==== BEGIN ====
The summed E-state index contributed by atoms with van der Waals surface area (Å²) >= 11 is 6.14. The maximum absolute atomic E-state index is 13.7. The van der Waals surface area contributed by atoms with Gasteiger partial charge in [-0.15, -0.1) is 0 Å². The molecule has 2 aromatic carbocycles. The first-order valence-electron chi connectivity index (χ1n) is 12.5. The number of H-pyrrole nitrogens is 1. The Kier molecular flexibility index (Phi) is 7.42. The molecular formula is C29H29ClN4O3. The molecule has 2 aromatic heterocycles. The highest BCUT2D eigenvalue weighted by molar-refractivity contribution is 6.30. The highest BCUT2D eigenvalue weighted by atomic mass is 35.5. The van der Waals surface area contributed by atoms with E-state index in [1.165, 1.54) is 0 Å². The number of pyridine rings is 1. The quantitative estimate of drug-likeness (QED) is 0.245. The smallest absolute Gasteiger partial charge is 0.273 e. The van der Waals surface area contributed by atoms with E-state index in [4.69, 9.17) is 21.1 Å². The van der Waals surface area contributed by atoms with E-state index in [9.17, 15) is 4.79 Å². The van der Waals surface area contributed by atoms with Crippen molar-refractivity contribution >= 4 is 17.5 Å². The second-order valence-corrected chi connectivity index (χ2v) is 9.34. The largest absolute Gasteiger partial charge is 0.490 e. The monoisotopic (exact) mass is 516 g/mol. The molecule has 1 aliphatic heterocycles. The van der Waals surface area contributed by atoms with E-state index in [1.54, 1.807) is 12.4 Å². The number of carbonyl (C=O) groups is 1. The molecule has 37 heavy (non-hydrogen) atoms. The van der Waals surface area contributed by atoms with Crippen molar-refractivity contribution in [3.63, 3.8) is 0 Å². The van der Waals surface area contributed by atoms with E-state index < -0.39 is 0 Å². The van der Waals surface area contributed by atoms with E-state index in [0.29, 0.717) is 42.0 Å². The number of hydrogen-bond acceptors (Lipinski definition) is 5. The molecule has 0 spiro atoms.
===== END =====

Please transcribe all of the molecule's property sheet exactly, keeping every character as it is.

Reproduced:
The summed E-state index contributed by atoms with van der Waals surface area (Å²) >= 11 is 6.14. The maximum absolute atomic E-state index is 13.7. The van der Waals surface area contributed by atoms with Gasteiger partial charge in [-0.15, -0.1) is 0 Å². The molecule has 2 aromatic carbocycles. The first-order valence-electron chi connectivity index (χ1n) is 12.5. The number of H-pyrrole nitrogens is 1. The Kier molecular flexibility index (Phi) is 7.42. The molecular formula is C29H29ClN4O3. The molecule has 2 aromatic heterocycles. The highest BCUT2D eigenvalue weighted by molar-refractivity contribution is 6.30. The highest BCUT2D eigenvalue weighted by atomic mass is 35.5. The van der Waals surface area contributed by atoms with E-state index in [1.165, 1.54) is 0 Å². The number of pyridine rings is 1. The quantitative estimate of drug-likeness (QED) is 0.245. The smallest absolute Gasteiger partial charge is 0.273 e. The van der Waals surface area contributed by atoms with E-state index in [4.69, 9.17) is 21.1 Å². The van der Waals surface area contributed by atoms with E-state index in [9.17, 15) is 4.79 Å². The van der Waals surface area contributed by atoms with Crippen molar-refractivity contribution >= 4 is 17.5 Å². The second-order valence-corrected chi connectivity index (χ2v) is 9.34. The largest absolute Gasteiger partial charge is 0.490 e. The monoisotopic (exact) mass is 516 g/mol. The molecule has 1 aliphatic heterocycles. The van der Waals surface area contributed by atoms with E-state index in [1.54, 1.807) is 12.4 Å². The number of carbonyl (C=O) groups is 1. The molecule has 37 heavy (non-hydrogen) atoms. The van der Waals surface area contributed by atoms with Crippen molar-refractivity contribution in [3.63, 3.8) is 0 Å². The van der Waals surface area contributed by atoms with E-state index < -0.39 is 0 Å². The van der Waals surface area contributed by atoms with E-state index in [0.29, 0.717) is 42.0 Å². The number of hydrogen-bond acceptors (Lipinski definition) is 5. The molecule has 0 spiro atoms.